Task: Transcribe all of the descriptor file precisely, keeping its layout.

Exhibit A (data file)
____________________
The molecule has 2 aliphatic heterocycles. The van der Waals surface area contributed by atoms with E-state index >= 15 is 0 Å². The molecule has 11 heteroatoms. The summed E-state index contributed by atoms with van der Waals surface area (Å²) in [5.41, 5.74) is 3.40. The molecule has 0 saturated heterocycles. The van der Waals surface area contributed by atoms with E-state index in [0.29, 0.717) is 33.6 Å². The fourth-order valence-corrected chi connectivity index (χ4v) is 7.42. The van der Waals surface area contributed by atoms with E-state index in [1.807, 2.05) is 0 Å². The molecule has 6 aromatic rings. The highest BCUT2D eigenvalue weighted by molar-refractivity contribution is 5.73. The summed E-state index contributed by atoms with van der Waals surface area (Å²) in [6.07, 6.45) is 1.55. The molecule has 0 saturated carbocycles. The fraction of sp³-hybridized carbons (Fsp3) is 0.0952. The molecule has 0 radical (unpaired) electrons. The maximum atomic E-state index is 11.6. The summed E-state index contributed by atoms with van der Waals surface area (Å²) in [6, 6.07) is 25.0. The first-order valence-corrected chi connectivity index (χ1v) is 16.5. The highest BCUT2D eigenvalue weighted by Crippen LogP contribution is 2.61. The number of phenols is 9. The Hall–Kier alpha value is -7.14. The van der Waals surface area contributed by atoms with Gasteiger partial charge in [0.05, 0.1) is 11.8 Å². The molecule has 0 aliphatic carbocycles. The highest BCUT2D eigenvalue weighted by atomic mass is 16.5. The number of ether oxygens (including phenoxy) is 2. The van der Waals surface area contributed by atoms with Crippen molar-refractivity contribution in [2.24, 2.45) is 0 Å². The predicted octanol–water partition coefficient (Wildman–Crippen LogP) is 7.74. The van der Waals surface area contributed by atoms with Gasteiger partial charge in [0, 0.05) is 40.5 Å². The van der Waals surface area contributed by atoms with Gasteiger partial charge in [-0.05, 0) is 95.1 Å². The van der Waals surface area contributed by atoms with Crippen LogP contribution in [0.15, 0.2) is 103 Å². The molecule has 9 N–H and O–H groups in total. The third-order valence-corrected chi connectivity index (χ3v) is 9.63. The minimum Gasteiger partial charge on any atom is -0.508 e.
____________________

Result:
The molecule has 2 aliphatic heterocycles. The van der Waals surface area contributed by atoms with E-state index >= 15 is 0 Å². The molecule has 11 heteroatoms. The summed E-state index contributed by atoms with van der Waals surface area (Å²) in [5.41, 5.74) is 3.40. The molecule has 0 saturated heterocycles. The van der Waals surface area contributed by atoms with E-state index in [0.29, 0.717) is 33.6 Å². The fourth-order valence-corrected chi connectivity index (χ4v) is 7.42. The van der Waals surface area contributed by atoms with E-state index in [1.807, 2.05) is 0 Å². The molecule has 6 aromatic rings. The highest BCUT2D eigenvalue weighted by molar-refractivity contribution is 5.73. The summed E-state index contributed by atoms with van der Waals surface area (Å²) in [6.07, 6.45) is 1.55. The molecule has 0 saturated carbocycles. The fraction of sp³-hybridized carbons (Fsp3) is 0.0952. The molecule has 0 radical (unpaired) electrons. The maximum atomic E-state index is 11.6. The summed E-state index contributed by atoms with van der Waals surface area (Å²) in [6, 6.07) is 25.0. The first-order valence-corrected chi connectivity index (χ1v) is 16.5. The highest BCUT2D eigenvalue weighted by Crippen LogP contribution is 2.61. The number of phenols is 9. The Hall–Kier alpha value is -7.14. The van der Waals surface area contributed by atoms with Gasteiger partial charge in [0.05, 0.1) is 11.8 Å². The molecule has 0 aliphatic carbocycles. The highest BCUT2D eigenvalue weighted by atomic mass is 16.5. The number of ether oxygens (including phenoxy) is 2. The van der Waals surface area contributed by atoms with Crippen molar-refractivity contribution in [2.24, 2.45) is 0 Å². The predicted octanol–water partition coefficient (Wildman–Crippen LogP) is 7.74. The van der Waals surface area contributed by atoms with Gasteiger partial charge in [0, 0.05) is 40.5 Å². The van der Waals surface area contributed by atoms with Gasteiger partial charge in [-0.05, 0) is 95.1 Å². The van der Waals surface area contributed by atoms with Crippen LogP contribution in [0.15, 0.2) is 103 Å². The molecule has 9 N–H and O–H groups in total. The third-order valence-corrected chi connectivity index (χ3v) is 9.63. The minimum Gasteiger partial charge on any atom is -0.508 e.